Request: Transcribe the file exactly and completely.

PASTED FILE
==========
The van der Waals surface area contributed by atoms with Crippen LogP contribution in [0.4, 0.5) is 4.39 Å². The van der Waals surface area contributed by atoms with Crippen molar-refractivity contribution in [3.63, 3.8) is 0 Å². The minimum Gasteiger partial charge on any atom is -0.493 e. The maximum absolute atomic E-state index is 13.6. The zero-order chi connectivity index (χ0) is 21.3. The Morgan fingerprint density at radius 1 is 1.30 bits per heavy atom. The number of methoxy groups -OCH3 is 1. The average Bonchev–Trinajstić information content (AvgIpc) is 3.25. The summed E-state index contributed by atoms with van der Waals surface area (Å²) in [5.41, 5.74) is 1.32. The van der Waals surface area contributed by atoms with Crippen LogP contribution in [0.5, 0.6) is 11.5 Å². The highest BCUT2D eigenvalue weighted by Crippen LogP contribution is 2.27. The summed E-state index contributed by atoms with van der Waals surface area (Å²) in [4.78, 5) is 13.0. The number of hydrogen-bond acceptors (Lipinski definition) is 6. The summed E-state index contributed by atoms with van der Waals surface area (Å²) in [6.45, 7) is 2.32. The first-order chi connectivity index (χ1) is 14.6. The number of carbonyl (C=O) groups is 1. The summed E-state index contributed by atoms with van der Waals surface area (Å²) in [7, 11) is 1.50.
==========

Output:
The van der Waals surface area contributed by atoms with Crippen LogP contribution in [0.4, 0.5) is 4.39 Å². The van der Waals surface area contributed by atoms with Crippen molar-refractivity contribution in [3.63, 3.8) is 0 Å². The minimum Gasteiger partial charge on any atom is -0.493 e. The maximum absolute atomic E-state index is 13.6. The zero-order chi connectivity index (χ0) is 21.3. The Morgan fingerprint density at radius 1 is 1.30 bits per heavy atom. The number of methoxy groups -OCH3 is 1. The average Bonchev–Trinajstić information content (AvgIpc) is 3.25. The summed E-state index contributed by atoms with van der Waals surface area (Å²) in [5.41, 5.74) is 1.32. The van der Waals surface area contributed by atoms with Crippen LogP contribution in [0.5, 0.6) is 11.5 Å². The highest BCUT2D eigenvalue weighted by Crippen LogP contribution is 2.27. The summed E-state index contributed by atoms with van der Waals surface area (Å²) in [4.78, 5) is 13.0. The number of hydrogen-bond acceptors (Lipinski definition) is 6. The summed E-state index contributed by atoms with van der Waals surface area (Å²) in [6.45, 7) is 2.32. The first-order chi connectivity index (χ1) is 14.6. The number of carbonyl (C=O) groups is 1. The summed E-state index contributed by atoms with van der Waals surface area (Å²) in [7, 11) is 1.50.